The William S. Hart Union High School and Newhall School districts on Monday joined scores of other California districts and education offices in a letter to state leaders, urging them to reconsider school reopening plans proposed under new legislation.
The bills in question are Senate Bill 86 and Assembly Bill 86 — an identical version of the Senate bill — which lays down conditions for in-person learning.
SB 86 and AB 86 include $2 billion in incentives for schools in “red-tiered” counties that submit their plans to have TK-6 students back on campus April 15 and make $6.6 billion available for school activities “that support academic achievement by offering supplemental instruction and support,” according to the bills. The legislation would also require county public health departments to make COVID-19 vaccines available to school-site personnel. Gov. Gavin Newsom said in a statement last week that the legislation, which echoes elements from his 2020 Safe Schools for All plan, “doesn’t go far enough or fast enough.”
“It is clear attempts were made by the Legislature to address several of the concerns we raised relative to efforts to reopen more schools to in-person instruction for students. Unfortunately, the language in SB 86/AB 86 could have unintended consequences and slow down current plans to expand reopening,” read the letter from school districts and education offices.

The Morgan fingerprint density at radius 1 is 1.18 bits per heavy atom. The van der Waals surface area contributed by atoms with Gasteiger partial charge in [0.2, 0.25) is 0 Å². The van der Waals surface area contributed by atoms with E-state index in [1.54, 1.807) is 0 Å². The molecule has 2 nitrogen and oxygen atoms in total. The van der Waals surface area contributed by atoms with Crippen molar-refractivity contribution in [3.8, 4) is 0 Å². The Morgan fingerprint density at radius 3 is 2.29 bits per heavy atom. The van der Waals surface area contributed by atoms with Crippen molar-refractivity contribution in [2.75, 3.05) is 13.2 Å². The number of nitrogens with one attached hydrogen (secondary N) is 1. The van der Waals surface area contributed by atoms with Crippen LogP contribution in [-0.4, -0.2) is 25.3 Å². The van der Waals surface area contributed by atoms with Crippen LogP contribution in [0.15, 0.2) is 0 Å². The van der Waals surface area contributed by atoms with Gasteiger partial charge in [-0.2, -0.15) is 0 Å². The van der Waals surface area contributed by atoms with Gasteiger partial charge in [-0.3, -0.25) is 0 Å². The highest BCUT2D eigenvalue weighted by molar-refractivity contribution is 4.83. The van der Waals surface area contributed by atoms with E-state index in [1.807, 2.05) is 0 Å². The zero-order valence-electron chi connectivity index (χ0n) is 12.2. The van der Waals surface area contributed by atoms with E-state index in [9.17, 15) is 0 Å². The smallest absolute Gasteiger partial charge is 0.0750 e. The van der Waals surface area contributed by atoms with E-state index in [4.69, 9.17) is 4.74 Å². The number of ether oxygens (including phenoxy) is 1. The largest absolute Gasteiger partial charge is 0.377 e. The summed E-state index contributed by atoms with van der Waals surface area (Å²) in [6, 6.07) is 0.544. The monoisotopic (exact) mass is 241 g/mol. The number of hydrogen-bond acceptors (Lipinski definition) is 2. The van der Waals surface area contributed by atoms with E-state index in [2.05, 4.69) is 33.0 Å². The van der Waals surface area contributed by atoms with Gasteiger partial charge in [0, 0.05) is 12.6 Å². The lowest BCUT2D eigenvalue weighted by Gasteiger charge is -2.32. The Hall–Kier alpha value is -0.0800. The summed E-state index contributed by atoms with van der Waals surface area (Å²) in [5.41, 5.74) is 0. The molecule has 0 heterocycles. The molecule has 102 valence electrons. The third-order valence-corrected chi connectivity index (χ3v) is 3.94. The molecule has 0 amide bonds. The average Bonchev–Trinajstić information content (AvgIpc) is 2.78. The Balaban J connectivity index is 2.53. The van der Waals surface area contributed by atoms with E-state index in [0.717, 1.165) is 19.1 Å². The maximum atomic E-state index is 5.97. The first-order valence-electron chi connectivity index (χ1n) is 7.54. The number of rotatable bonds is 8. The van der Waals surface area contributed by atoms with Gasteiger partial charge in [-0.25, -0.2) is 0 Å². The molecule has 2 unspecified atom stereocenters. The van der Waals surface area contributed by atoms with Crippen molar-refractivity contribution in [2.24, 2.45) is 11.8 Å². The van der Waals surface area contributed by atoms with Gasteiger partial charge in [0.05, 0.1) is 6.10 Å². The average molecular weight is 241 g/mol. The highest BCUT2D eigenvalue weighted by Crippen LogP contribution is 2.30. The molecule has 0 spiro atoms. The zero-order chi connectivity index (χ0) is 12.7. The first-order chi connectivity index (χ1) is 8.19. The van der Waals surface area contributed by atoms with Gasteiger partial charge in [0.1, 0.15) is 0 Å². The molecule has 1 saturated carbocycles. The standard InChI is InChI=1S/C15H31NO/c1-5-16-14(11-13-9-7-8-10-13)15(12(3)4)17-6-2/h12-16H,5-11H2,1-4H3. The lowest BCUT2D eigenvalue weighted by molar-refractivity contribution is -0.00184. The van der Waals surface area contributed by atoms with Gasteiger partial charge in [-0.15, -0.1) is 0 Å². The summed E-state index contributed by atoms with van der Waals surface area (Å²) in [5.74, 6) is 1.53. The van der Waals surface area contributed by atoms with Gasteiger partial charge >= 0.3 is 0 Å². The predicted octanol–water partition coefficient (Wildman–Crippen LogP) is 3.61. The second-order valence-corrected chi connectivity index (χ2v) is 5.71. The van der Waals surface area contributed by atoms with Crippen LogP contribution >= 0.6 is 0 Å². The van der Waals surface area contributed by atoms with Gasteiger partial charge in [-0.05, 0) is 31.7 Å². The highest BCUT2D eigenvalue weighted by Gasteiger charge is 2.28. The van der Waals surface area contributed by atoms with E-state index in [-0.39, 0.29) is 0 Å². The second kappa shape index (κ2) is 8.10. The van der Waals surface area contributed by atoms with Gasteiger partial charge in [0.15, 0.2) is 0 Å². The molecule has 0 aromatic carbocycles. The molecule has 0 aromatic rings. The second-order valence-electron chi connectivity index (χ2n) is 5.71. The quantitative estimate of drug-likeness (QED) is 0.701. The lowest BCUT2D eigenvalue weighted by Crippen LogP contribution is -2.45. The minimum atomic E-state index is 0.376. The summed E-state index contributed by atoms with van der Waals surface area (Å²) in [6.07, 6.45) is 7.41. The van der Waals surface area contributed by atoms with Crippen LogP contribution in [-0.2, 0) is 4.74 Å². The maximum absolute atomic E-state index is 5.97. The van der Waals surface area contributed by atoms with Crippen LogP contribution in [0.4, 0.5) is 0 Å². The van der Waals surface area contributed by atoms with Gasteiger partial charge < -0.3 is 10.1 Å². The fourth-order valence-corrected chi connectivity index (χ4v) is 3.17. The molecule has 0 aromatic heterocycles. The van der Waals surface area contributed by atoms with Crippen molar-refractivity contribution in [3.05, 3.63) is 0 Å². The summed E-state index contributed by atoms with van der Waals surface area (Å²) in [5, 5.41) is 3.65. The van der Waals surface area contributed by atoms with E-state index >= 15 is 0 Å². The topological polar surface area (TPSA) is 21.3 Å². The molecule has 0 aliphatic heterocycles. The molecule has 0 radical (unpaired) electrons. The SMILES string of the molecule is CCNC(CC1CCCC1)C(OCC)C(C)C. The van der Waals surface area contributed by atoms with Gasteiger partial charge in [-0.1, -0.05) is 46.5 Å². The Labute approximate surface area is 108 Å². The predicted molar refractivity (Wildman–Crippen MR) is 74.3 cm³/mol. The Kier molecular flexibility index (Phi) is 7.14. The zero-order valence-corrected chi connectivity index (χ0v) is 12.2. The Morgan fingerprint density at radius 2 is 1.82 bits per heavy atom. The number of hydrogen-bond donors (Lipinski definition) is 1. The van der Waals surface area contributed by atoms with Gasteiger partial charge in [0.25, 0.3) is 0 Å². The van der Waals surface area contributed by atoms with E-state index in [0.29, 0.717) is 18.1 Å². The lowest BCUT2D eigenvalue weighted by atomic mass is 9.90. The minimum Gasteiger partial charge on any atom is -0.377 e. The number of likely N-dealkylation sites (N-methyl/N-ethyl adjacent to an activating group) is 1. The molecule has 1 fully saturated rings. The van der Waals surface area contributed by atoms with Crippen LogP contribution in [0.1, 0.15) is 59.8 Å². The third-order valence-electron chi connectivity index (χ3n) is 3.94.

On Monday during a two-hour-plus hearing, some lawmakers disagreed, with Assemblyman and Assembly Budget Committee Chair Phil Ting, D-San Francisco, calling the letter “tone-deaf.”
“We should not be motivated by an arbitrary calendar date,” said Assemblyman Alex Lee, D-San Jose. “It’s important we make it a safe environment for our students, families and educators.”
The letter also included concern over “vaccine access” possibly being used as a reason to stall reopening efforts.
“(W)hile SB 86/AB 86 do not require schools to make vaccines available to school staff prior to reopening, the bills do not include explicit language stating vaccine access is not a condition for returning to work and providing in-person instruction,” read the letter, which suggested a “do no harm” approach “under the state’s framework without additional complications of more changing standards and rules.”
Assemblywoman Suzette Valladares, R-Santa Clarita, said in a statement Friday the bills are “far from acceptable.”
“The measure is so overly restrictive of local control that if passed today, the bill would likely delay school re-openings for months and potentially prompt the closure of already reopened schools,” she said.
A bill hearing Wednesday was postponed and could return for a hearing sometime next week.